Spanish troops mass on Catalunya’s borders…

Well,perhaps not quite, although as El Economista reports:

(The) Spanish Military Association (SMA) has warned Monday that those who cooperate or allow “fracture” of Spain should “respond with all the utmost rigor” in the courts in the field of military courts by the “serious charge high treason.

(Google translate gives the gist)
Meanwhile in the real world Artur knows what he’s doing methinks. The FT (subscription needed but it’s free to subscribe) chronicles the events of the last few weeks. Catalan with Spain’s future in his hands – (The FT doesn’t like cutting and pasting but welcomes you to read it yourselves).
The Economist asks:
Europe’s next independent state?

THE banner in Barcelona’s central Placa de Catalunya square reads: “Catalonia, next independent state in Europe”. After a huge, peaceful march with flags and banners through the city on September 11th brought together an estimated 8% of the region’s 7.5m population, a once-exotic idea has suddenly come to life.

A demonstration with 8% of the population for “Independencia” is pretty impressive for Catalunya and has pushed Artur Mas’s Convergència i Unió into a Catalan election with a promise of an independence referendum.
The Independent thinks that Spain should be nervous:

(President) Rajoy should perhaps take heed more than ever. The prospect of Catalan independence should bring him out in a cold sweat. To lose such a massive chunk of the economy and still be left with the worst performing regions in the South would spell tragedy.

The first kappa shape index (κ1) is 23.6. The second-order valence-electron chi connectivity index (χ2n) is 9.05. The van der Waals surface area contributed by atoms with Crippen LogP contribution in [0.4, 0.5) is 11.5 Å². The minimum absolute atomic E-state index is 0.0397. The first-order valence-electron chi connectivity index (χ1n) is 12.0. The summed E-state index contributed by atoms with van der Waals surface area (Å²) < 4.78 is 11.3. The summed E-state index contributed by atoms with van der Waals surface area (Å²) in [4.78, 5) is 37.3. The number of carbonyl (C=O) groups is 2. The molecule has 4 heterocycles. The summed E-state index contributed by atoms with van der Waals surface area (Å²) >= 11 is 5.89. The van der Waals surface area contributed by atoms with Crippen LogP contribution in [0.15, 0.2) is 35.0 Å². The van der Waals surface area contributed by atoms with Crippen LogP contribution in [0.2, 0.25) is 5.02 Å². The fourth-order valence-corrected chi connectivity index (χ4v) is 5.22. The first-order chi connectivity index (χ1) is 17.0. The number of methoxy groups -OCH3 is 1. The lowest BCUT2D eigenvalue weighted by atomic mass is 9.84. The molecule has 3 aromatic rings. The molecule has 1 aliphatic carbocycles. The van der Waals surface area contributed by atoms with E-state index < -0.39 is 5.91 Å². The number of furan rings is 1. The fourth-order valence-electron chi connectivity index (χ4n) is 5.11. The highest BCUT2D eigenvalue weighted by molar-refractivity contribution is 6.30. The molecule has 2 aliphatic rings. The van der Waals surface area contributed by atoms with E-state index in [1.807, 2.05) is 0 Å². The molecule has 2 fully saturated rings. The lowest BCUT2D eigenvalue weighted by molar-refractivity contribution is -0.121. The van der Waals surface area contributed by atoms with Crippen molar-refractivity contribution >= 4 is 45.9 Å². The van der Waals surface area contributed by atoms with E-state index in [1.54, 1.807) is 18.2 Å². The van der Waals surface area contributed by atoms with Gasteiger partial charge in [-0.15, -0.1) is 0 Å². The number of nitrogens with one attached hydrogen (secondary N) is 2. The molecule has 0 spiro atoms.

It could also set a dangerous precedent elsewhere in Europe where austerity at home coupled with contributions to bailouts and stability funds abroad are sources of rising nationalism too.
With its own unity, and that of Europe in mind, Madrid needs to readdress its relationship with the most treasured jewel in its once glorious crown. There needs to be sensible compromise with the Catalans, or Spain faces the reality of a disastrous split which is certain to draw the attention of an already precariously united Europe.

The Catalan election is on November 25…exciting times.

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  • Framer

    But what is the proportion of Catalan residents who are opposed to separation? We never get told only hearing about the vociferous demonstrators numerous as they may be.

  • Brian Walker

    The SNP will anxiously watch Catalonian developoments. Secession would sink their EU strategy, especially since Barca is a lot more broke than auld Reekie

  • Manel Bargalló

    For Framer,
    The last polls before the demostration occurred on September 11, show the 51% for the independence and 23% against (The rest did not know or was abstaining vote). So if it translates to a referendum, we are talking about 65% of votes in favor of independence.

  • Dewi

    Framer – find out and let me know.

  • John Anderson

    If Spain thinks it can militarily stop Catalan self-determination, they are stuck in a time warp. Surely a deal would be done on the national debt share allocated to an independent Catalunya in return for Spanish EU membership recognition. This is assuming that a consultative referendum supported independence – which is obviously an unknown at the moment.

  • babyface finlayson

    Framer According to the ever reliable wikipedia, polls in recent years consistently show a majority in favour of independence. A series of referenda in municipalities showed consistent results in the %90 region in favour, though with very low turnouts throughout. Maybe those against did not bother to vote.

  • Jacques Stadacona

    The use of the Canadian Army to secure Anglophone portions of Quebec lying near Ontario has been mooted in the event of a yes vote to a future independence vote.

    I doubt it will ever happen, for democracy to function, local wishes must be respected – the unjust disaster that was Irish or Indian partition won’t quickly be repeated elsewhere.